New Laws Will Allow Housing to be Built in California’s Underused Commercial Properties

California Assembly Bill 2011, California Senate Bill 6, JLL, Los Angeles, San Francisco, Holland and Knight
Courtesy of the Office of Governor Newsom

By Kate Snyder

In a bid to both alleviate the state’s housing crisis and make use of empty or abandoned commercial properties, Governor Gavin Newsom earlier this year signed legislation that would allow certain sites currently zoned for retail, office and parking to be transformed into residential space. The two bills – California Assembly Bill 2011 of 2022 and California Senate Bill 6 of 2022 – were signed into law by the governor on Sept. 28, and proponents of the newly-enacted laws believe this will provide an opportunity for more families to be able to afford homes.

“The Middle-Class Housing Act or SB 6 can result in the construction of at least two million housing units and is one solution to build up and avoid sprawl,” said State Senator Anna M. Caballero (D-Merced). “SB6 gives local governments the option for an expedited development process to avoid the property remaining vacant. SB6 includes strong worker protections to ensure that homes built under SB6 pay workers fair wages and prioritizes the use of a skilled and trained workforce. The bottom line is that SB6 is transformational for cities and middle-class families which coupled with historic state investments, families will have a real chance at being able to buy a home of their dreams.”

According to Holland and Knight, a multinational law firm, the two laws create three potential pathways for housing developments on commercial properties, and “each bill has its own detailed process for establishing permissible density and other applicable development standards for residential development on sites where commercial zoning applies.”

Peter Belisle, president of the southwest region for JLL, said because office space is shrinking as more of the workforce goes remote, this will allow housing to be built in place of unused commercial properties, ultimately benefiting the changing need for space.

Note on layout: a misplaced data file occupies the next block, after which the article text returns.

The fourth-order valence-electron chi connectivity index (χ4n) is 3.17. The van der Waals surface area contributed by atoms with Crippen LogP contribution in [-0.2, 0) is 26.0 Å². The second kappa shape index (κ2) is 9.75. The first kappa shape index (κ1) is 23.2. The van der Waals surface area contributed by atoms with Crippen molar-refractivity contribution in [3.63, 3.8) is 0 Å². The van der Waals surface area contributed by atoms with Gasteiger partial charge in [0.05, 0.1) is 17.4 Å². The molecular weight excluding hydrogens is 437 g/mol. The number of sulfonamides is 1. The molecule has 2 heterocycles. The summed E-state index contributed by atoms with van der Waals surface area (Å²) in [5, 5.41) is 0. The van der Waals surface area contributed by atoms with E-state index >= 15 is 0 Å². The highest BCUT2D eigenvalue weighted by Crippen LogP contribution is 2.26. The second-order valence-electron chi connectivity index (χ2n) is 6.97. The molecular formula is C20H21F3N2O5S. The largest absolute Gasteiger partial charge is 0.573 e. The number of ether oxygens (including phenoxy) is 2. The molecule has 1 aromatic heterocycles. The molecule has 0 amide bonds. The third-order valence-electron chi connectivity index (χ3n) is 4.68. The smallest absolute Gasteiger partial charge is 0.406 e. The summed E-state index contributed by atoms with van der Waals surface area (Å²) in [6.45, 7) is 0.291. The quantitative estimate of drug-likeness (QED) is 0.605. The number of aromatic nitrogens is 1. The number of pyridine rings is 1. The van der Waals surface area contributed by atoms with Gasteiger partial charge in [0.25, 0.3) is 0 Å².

“There’s a number of markets where you’ve got non-performing office buildings, but there’s strong residential markets,” he said.

While the impact of the new laws may not be felt in some of the smaller communities, in larger cities like Los Angeles and San Francisco, where there’s a lack of affordable housing, Belisle believes there could be much more of an overt effect on the market. Any impact, however, won’t be immediate – Belisle pointed out that the process of delivering a multifamily project is approximately two to three years, so he would expect the results of these new laws to not appear in any significant sense until then.

Belisle also noted that these new laws are just one of several steps that he thinks need to be taken in this direction to address the housing problem that is “not unique to California.” Construction costs have increased so much, he said, that companies find themselves needing to charge more in rent without pricing themselves out of the market. At the same time, construction costs are starting to flatten in some cases and multifamily project costs could start to drop.

This kind of sustainability is also good for the environment, Belisle said, because new construction is a leading cause of greenhouse gasses. Additionally, the new laws have given some good dialogue to the issue, especially during an election season, and that could lead to more programs or legislation in the same direction.

“This has really become a political hotspot,” he said. “Regardless if you’re Democrat or Republican, it’s a hot button issue.”

In addition to allowing housing to be built in underutilized commercial sites, the new laws are slated to generate thousands of jobs with health benefits and good wages that encourage apprenticeships as well as increase the use of public transit by ensuring that housing is built near existing transit or near corridors for new transit, according to the governor’s announcement.

“The Governor’s signature on AB 2011 marks a turning point for California’s housing production needs — no longer will lack of land be an issue,” said Assemblymember Buffy Wicks. “No longer will there be a lack of incentive for workers to join the construction workforce. And, no longer will red tape and bureaucracy prohibit us from building housing in the right locations to address our climate crisis.”